MIRAMAR, Fla. - Democratic Sen. Bill Nelson and Republican challenger Gov. Rick Scott met Tuesday in a spirited debate in their campaign for Florida's highly competitive U.S. Senate seat, with Scott labeling his opponent as a do-nothing senator and Nelson claiming the governor was distorting his record.
The event, recorded at the studios of Telemundo 51 in Miramar, will air at 7 p.m. in South Florida, Tampa, Orlando, Fort Myers and West Palm Beach. It can also be viewed on Telemundo's website.
Scott, who must leave the governor's office because of term limits, repeatedly said in answer to questions that Nelson had accomplished little on issues ranging from the environment to immigration to Cuba relations, despite decades in the Senate. Nelson is seeking his fourth Senate term.
In response to a question about immigration reform, Scott said Nelson "has had 40 years to do something about immigration and he has done nothing."
Nelson, however, pointed out that he voted for a comprehensive immigration bill that passed the Senate six years ago but died in the Republican-led House. He said nine of Scott's television ads on a variety of subjects have been declared false by fact-checking organizations and many of the state's newspapers.
"The governor keeps coming up with one whopper after another. Apparently you never got your mouth washed out with soap for telling a lie," Nelson said.
The two also clashed sharply on gun violence issues, with Nelson stressing he favors a ban on military-style assault weapons and implementing a comprehensive system of background checks. He noted that Fred Guttenberg, whose daughter was slain in the Parkland school shooting, was in the audience.
Scott, Nelson said, "has passed more (National Rifle Association) legislation that any other governor in the history of this state."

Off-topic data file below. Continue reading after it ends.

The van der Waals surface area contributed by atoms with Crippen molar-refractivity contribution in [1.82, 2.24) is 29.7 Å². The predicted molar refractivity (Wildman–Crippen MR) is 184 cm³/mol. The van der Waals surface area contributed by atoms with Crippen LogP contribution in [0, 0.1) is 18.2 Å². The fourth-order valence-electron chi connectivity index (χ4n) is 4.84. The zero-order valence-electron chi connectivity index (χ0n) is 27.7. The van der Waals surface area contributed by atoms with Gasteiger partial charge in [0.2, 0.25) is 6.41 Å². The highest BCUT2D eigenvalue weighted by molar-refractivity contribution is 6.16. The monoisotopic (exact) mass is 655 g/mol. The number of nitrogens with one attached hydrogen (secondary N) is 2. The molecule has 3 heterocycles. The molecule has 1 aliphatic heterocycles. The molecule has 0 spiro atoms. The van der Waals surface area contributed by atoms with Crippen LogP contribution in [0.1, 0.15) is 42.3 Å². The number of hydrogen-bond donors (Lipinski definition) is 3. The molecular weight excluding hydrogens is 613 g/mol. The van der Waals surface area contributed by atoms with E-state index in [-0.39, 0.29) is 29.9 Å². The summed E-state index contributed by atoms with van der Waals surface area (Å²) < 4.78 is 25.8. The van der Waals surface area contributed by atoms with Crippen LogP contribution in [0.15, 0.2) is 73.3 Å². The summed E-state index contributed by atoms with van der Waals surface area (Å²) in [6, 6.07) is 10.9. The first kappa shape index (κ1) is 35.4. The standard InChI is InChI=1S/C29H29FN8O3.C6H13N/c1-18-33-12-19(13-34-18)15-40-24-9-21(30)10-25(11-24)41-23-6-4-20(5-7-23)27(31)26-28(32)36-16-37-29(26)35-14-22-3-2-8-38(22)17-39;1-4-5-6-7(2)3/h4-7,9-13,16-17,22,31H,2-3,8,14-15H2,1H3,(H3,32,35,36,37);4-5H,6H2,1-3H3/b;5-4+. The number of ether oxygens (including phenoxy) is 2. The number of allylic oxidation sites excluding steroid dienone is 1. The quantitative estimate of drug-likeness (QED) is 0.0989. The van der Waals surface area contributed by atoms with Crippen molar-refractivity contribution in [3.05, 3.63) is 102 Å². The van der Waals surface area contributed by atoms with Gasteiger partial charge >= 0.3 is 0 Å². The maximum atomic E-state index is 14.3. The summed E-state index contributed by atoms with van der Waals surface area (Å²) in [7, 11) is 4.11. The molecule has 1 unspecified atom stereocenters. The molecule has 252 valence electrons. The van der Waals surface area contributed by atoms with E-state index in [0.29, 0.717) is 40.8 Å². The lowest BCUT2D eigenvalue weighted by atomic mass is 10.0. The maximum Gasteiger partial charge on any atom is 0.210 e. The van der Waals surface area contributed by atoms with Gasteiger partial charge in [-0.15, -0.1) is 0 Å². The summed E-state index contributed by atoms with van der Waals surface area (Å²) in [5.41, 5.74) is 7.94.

Yet Scott noted that he and the Florida Legislature enacted a broad gun and school safety bill only weeks after the Feb. 14 Parkland shooting. It imposed new age limits on some gun purchases, created a "red flag" provision allowing guns to be seized from someone deemed a threat and sought to get more armed security personnel in Florida schools, among other things.
"We passed a comprehensive bill," Scott said. "All these things we did, Senator Nelson has never done."
Given Telemundo 51's large Hispanic audience, many questions from the moderators dealt with Cuba relations, the situation in Venezuela and repression in Nicaragua. Both Scott and Nelson sought to underscore their support for helping Puerto Rico recover from Hurricane Maria, with Nelson noting that he was just endorsed Monday by the island's governor, Ricardo Rossello.
Both campaigns have strongly courted Puerto Ricans, an important voting bloc in Florida.
Scott noted that he has visited Puerto Rico eight times since the storm and has taken numerous steps to help, including dispatching National Guard troops, making it easier for Puerto Ricans in Florida to register for school and providing them an in-state tuition waiver for college.
"It was never about politics, it was about helping our fellow citizens," Scott said.
Nelson, however, said the administration of President Donald Trump "has treated Puerto Rico and its people as second class citizens." The administration's response to the hurricane, he added "has been terrible and everybody knows that."
The two also differed on the Affordable Care Act, which Nelson wants to keep and strengthen, but Scott calls deeply flawed and costly. They also sparred on environmental problems that Florida has faced for months, such as fish-killing red tides and algae blooms caused by release of polluted water to the coasts from Lake Okeechobee.
Nelson said Scott has "disassembled" Florida's environmental regulations and agencies, heightening the problems that beset Florida beaches.
"You see the result. You put pollution in the water, it will grow the algae in the summer," the senator said.
Scott contended that Nelson hasn't done much in Congress to tackle many of these same problems, including adequate federal funding to fix the aging dike around Lake Okeechobee.
"Senator Nelson has got no money to fix the dike at Lake Okeechobee. Zero dollars," Scott said.
The pair also disagreed on the nomination of Judge Brett Kavanaugh to the U.S. Supreme Court, with Scott in favor and Nelson saying he will vote no over the sexual assault allegations leveled by Christine Blasey Ford and other women.
Their next debate is scheduled Oct. 16 on CNN.
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